-not recommended for pregnant women and children because of toxicity on bones and teeth of the fetus
-glyclycyclines- new class, developed to overcome some of the more common tetracycline resistance mechanism
-short acting (tetracycline)
-intermediate (demeclocycline)
-long acting (doxycycline)



-Bind to the RNA of the 30S ribosomal subunit that affects all stages of normal protein synthesis- bacteriocidal activity- gentamycin, tobramycin
-renal and ototoxicity- need to monitor blood levels


Macrolides, Lincosamides, Streptogramins, Ketolides

-bacteriostatic- their spectrum of activity is limited to gram positive cocci such as streptococci and staphylococci
-these antibiotics are also active against anaerobes


Phenicols: Chloramphenicol

-very active against many gram-positive and gram-negative bacteria, chlamydia, mycoplasma, and Rickettsiae
-resticted use of extra-intestinal severe salmonella infection
-high toxicity, causes bone marrow aplasia and other hematological abnormalities


Oxazolidinones: Linezolid

-relatively new
-gram positive infections
-disrupts bacterial growth by inhibiting the initiation process in protein synthesis
-because the site of inhibition is unique to linezolid cross- resistance to other protein synthesis inhibitors has not yet been reported
-gram-negative bacteria appear to be naturally resistant



-bacteriostatic or bactericidal- depending on organism and concentration
-primarily gram positive organisms and some gram negatives
-used in combinations with other drugs to treat TB
-used to treat carriers of N. meningitidis
-used in combination with other antibiotics for severe Staphylcoccal infections including MRSA


Inhibitors of membrane function

-Lipopeptides- Polymyxins and Colistin
-Cyclic Lipopeptides- Daptomycin- FDA approval for skin/skin structure infections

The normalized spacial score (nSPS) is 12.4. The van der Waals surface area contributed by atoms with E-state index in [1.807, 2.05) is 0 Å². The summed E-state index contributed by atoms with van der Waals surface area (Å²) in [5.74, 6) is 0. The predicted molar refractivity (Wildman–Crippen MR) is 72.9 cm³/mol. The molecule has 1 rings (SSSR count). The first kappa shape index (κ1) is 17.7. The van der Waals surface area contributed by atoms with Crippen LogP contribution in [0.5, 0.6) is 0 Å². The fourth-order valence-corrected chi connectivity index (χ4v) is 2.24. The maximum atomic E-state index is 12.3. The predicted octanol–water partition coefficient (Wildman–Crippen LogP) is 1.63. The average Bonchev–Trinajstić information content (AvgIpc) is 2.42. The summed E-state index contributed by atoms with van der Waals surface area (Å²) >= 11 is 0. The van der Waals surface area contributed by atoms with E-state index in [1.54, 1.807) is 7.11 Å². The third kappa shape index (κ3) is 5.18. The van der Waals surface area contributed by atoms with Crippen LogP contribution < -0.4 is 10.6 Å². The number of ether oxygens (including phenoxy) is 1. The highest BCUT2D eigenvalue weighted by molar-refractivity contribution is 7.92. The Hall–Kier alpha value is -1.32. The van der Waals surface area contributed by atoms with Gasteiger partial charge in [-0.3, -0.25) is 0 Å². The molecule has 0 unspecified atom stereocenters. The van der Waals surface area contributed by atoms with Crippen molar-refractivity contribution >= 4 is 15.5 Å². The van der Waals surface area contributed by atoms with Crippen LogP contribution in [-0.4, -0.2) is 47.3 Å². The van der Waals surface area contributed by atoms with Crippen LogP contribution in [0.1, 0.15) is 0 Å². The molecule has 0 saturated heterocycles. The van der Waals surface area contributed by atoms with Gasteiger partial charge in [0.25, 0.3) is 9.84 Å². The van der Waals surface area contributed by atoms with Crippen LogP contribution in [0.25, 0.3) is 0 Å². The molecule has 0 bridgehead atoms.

Antimetabolites: Folate Pathway Inhibitors

-folic acid is essential for the synthesis of adenine and thymine
-humans do not synthesize folic acid. Good selective target
-sulfonamides- bacteriostatic, treat UTIs
-trimethoprim-bactericidal (bactrim), broad spectrum, synergistic action



-pharmacokinetics- good urine solubility, high levels in urine
-clinical uses- UTI, patients allergic to penicillins, otitis media
-allergies may lead to Stevens- Johnson syndrome
-Kernicterus, Hemolytic anemia


Timethoprim/ Sulfamthoxazole Action

-the drug resembles a microbial substrate and competes with the substrate for the limited microbial enzyme
-the drug ties up the enzyme and blocks a step in metabolism


Inhibitors of Nucleic Acid Synthesis

-act by targeting topoisomerases which is responsible for cutting one of the chromosomal DNA strands at the beginning of the supercoiling process


Furanes: Nitrofurantoin

-inhibitor of nucleic acid synthesis
-broad spectrum, bactericidal, oral
-UTI caused by gram-negative and gram-positive organisms
-the drug works by damaging bacterial DNA. In the bacterial cell, nitrofurantoin is reduced by flavoproteins
-these reduced products are highly active and attack ribosomal proteins, DNA, respiration, pyruvate metabolism and other macromolecules within the cell